Refinishing the Piano Case
By Don Teach
I have just refinished a small Western Electric piano. This was an
extensive refinish problem because the piano had been done before. The
crossbanding and veneer were missing and replaced with a piece of thin
I had to remove the plywood which was easy using lacquer thinner. They
had used contact glue. Never use contact glue for veneer gluing. It
will not hold as it was made for other uses. In a past MMDigest I
mentioned that we use either hot hide glue or white glue applied with
an iron. I then applied crossbanding and veneer using hot hide glue.
This is a time consuming task. I used a veneer hammer and a hot iron.
The only part of the piano that has the original veneer is the top
front. It has problems of its own. The identical piano is in the new
book by Art Reblitz. It is the Western Electric Race Horse model. If
you look carefully at that picture you can see the re finisher did not
get an even color and at the bottom left corner is a dark spot.
The piano I have had the exact same problem. I refinished the front
several times using every trick in the book. I finally sprayed the
color on the front mixed with lacquer. It looks great.
Matching the old veneer to the new veneer is a real problem. In the
past on mahogany pianos I have sprayed a light coat of sanding sealer
on the new veneer before I applied the stain. Most old books recommend
New veneer without a sealer coat will stain much darker than the
original veneer. The new oak veneer on this Western Electric was no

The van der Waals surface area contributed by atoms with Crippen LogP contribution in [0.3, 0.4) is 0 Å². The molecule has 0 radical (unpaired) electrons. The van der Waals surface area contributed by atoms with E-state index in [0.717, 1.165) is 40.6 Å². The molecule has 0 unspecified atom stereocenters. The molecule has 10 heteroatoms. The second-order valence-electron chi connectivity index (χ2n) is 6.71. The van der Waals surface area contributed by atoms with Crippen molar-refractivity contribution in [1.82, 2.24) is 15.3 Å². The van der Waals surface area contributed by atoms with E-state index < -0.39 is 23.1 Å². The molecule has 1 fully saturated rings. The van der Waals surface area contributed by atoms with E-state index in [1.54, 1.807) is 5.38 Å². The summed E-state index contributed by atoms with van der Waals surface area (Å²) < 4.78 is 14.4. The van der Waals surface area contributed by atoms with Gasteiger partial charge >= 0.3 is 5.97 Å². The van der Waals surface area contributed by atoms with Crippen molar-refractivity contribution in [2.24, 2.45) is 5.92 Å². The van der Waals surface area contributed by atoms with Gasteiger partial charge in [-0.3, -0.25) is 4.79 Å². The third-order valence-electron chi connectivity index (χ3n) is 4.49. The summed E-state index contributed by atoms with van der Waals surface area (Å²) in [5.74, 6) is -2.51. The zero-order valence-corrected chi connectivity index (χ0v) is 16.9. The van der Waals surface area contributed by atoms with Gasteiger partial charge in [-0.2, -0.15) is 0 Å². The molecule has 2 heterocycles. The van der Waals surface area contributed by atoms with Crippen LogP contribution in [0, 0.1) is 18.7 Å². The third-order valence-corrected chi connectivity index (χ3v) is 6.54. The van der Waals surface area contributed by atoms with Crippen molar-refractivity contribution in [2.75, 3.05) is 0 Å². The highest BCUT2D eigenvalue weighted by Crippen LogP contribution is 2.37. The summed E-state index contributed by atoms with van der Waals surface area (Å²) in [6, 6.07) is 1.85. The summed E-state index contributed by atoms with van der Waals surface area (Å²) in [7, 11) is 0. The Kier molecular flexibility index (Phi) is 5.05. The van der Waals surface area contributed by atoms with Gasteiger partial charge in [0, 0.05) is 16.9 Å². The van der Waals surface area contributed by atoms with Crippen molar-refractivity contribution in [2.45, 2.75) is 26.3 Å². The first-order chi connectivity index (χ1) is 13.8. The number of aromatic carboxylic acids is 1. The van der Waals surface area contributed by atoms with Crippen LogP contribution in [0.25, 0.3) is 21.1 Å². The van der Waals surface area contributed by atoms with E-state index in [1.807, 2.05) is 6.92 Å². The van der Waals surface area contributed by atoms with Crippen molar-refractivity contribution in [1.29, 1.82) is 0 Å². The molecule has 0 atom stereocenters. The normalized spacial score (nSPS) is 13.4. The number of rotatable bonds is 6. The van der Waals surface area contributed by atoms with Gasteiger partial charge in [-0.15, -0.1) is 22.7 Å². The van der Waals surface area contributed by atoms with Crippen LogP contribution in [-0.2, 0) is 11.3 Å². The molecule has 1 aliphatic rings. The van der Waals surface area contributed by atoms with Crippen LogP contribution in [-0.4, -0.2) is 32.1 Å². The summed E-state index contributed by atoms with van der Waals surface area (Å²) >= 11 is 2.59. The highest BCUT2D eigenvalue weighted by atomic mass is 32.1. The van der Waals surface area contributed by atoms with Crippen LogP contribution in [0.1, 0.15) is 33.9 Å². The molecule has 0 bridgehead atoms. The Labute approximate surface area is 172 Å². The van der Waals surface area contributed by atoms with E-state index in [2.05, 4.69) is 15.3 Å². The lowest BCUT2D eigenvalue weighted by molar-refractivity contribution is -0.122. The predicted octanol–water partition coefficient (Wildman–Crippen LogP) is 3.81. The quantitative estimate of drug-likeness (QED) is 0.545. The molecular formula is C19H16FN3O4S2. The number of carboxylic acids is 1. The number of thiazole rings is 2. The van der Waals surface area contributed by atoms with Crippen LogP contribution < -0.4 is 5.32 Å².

exception. In order to obtain a match in color to the original veneer
I had to stain it and then put a small amount of stain in a couple of
coats of lacquer. I am pleased with the results.
I have tried MinWax products and do not like them on piano refinishing
projects. The original veneer will not take the stain evenly and the
lacquer attacks the MinWax raising the colors into the lacquer.
I do not have a dust free shop by any means. My shop still looks like
a direct hit from WW2. I run a four foot exhaust fan when I spray. I
try to blow all the dust and sawdust out of the shop using a leaf
blower or blow gun on the compressor. Spray lacquer dries so fast that
any dust or sawdust just does not stick to the finish or can be sanded
My personal preference for stains is the Mohawk Wiping Wood Stain.
Mohawk can be reached at 800 545 0047 in the U. S. It is fairly easy
to use these stains and mix them to get a color. They cover well
without dark areas popping up which you do not need.
We use an air powered sander from the Cooper Tools industrial line to
sand out the finish. You will not find these sanders listed in the
tool catalogs. It is a Sthur 4000 model. Check them out.
(Message sent Wed 6 Feb 2002, 16:47:53 GMT, from time zone GMT-0600.)